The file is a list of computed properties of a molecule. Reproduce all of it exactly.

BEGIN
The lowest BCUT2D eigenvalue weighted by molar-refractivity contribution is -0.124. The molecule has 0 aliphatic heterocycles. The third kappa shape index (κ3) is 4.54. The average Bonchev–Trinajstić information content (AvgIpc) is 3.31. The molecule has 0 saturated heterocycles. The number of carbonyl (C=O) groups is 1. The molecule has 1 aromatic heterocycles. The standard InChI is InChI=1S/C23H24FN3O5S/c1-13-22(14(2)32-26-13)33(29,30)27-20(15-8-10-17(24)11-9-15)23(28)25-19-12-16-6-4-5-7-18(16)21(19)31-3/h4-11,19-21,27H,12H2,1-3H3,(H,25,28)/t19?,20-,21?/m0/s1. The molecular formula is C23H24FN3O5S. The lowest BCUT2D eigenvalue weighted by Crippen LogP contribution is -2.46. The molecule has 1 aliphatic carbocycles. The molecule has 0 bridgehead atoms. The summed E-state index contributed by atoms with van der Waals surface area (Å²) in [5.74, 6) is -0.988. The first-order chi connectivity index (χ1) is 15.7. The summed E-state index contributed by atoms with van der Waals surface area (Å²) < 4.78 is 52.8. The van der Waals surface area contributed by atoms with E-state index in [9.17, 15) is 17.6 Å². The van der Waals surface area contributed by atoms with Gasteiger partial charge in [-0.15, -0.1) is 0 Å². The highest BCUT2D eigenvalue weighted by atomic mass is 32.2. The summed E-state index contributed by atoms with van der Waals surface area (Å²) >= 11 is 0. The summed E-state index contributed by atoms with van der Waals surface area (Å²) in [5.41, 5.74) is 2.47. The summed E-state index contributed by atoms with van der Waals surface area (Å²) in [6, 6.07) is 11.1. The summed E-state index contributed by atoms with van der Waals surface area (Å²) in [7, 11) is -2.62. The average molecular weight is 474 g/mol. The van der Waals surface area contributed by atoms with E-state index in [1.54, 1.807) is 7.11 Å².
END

The lowest BCUT2D eigenvalue weighted by molar-refractivity contribution is -0.124. The molecule has 0 aliphatic heterocycles. The third kappa shape index (κ3) is 4.54. The average Bonchev–Trinajstić information content (AvgIpc) is 3.31. The molecule has 0 saturated heterocycles. The number of carbonyl (C=O) groups is 1. The molecule has 1 aromatic heterocycles. The standard InChI is InChI=1S/C23H24FN3O5S/c1-13-22(14(2)32-26-13)33(29,30)27-20(15-8-10-17(24)11-9-15)23(28)25-19-12-16-6-4-5-7-18(16)21(19)31-3/h4-11,19-21,27H,12H2,1-3H3,(H,25,28)/t19?,20-,21?/m0/s1. The molecular formula is C23H24FN3O5S. The lowest BCUT2D eigenvalue weighted by Crippen LogP contribution is -2.46. The molecule has 1 aliphatic carbocycles. The molecule has 0 bridgehead atoms. The summed E-state index contributed by atoms with van der Waals surface area (Å²) in [5.74, 6) is -0.988. The first-order chi connectivity index (χ1) is 15.7. The summed E-state index contributed by atoms with van der Waals surface area (Å²) < 4.78 is 52.8. The van der Waals surface area contributed by atoms with E-state index in [9.17, 15) is 17.6 Å². The van der Waals surface area contributed by atoms with Gasteiger partial charge in [-0.15, -0.1) is 0 Å². The highest BCUT2D eigenvalue weighted by atomic mass is 32.2. The summed E-state index contributed by atoms with van der Waals surface area (Å²) >= 11 is 0. The summed E-state index contributed by atoms with van der Waals surface area (Å²) in [5.41, 5.74) is 2.47. The summed E-state index contributed by atoms with van der Waals surface area (Å²) in [6, 6.07) is 11.1. The summed E-state index contributed by atoms with van der Waals surface area (Å²) in [7, 11) is -2.62. The average molecular weight is 474 g/mol. The van der Waals surface area contributed by atoms with E-state index in [1.54, 1.807) is 7.11 Å².